3 Feb 2016

In response to the House of Lords debate on the Immigration Bill, Matthew Reed, Chief Executive of The Children’s Society, said:

'The Government is required to protect all children who are in the UK, regardless of where they come from. Yet discriminatory measures in the Immigration Bill will deny some of the most vulnerable migrant children in this country the essential support and protection they desperately need. 

'Shockingly, young people whose immigration claims have been rejected will also lose the right to appeal their claims in the UK. As a result they could be sent to countries where they have no links and may be in danger.

'Additional measures will block many migrant care leavers from vital services such as counselling, education and training. They may be forced out of their foster families or other accommodation and into inappropriate adult accommodation. These changes will further marginalise young people whose lives are already precarious, cutting them off from the help and opportunities available to their British counterparts.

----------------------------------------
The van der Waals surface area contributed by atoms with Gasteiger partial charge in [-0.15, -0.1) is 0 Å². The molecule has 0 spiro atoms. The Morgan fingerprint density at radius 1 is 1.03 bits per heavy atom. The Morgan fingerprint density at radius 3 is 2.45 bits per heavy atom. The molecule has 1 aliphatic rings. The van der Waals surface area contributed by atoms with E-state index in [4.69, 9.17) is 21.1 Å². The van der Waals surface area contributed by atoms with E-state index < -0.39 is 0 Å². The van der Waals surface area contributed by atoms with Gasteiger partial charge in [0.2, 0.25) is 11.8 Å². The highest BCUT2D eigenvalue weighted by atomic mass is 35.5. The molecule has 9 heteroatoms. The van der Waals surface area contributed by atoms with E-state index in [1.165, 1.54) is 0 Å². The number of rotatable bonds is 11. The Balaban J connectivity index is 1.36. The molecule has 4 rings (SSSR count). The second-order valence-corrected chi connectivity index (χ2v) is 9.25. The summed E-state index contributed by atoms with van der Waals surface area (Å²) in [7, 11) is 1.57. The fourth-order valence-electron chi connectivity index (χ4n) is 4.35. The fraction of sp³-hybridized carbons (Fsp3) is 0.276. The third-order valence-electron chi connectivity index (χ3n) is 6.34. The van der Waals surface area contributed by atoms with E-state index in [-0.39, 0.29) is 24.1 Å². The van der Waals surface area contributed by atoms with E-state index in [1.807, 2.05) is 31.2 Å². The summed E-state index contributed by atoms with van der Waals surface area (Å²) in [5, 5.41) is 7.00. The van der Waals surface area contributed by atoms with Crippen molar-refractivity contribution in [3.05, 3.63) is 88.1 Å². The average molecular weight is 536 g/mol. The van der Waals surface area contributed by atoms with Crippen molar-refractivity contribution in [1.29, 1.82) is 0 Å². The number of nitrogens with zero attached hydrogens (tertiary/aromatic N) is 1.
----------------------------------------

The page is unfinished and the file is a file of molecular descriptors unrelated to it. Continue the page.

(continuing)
'The impact on these young people – including those who have fled war and violence or been victims of trafficking – will be devastating if the Immigration Bill goes ahead in its current form. It is vital that peers act now to amend the bill and make sure that the Government puts children’s rights and welfare first.'

Ends


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Notes to editors: 

  • The Children’s Society has helped change children’s stories for over a century. We expose injustice and address hard truths, tackling child poverty and neglect head-on. We fight for change based on the experiences of every child we work with and the solid evidence we gather. Through our campaigning, commitment and care, we are determined to give every child in this country the greatest possible chance in life.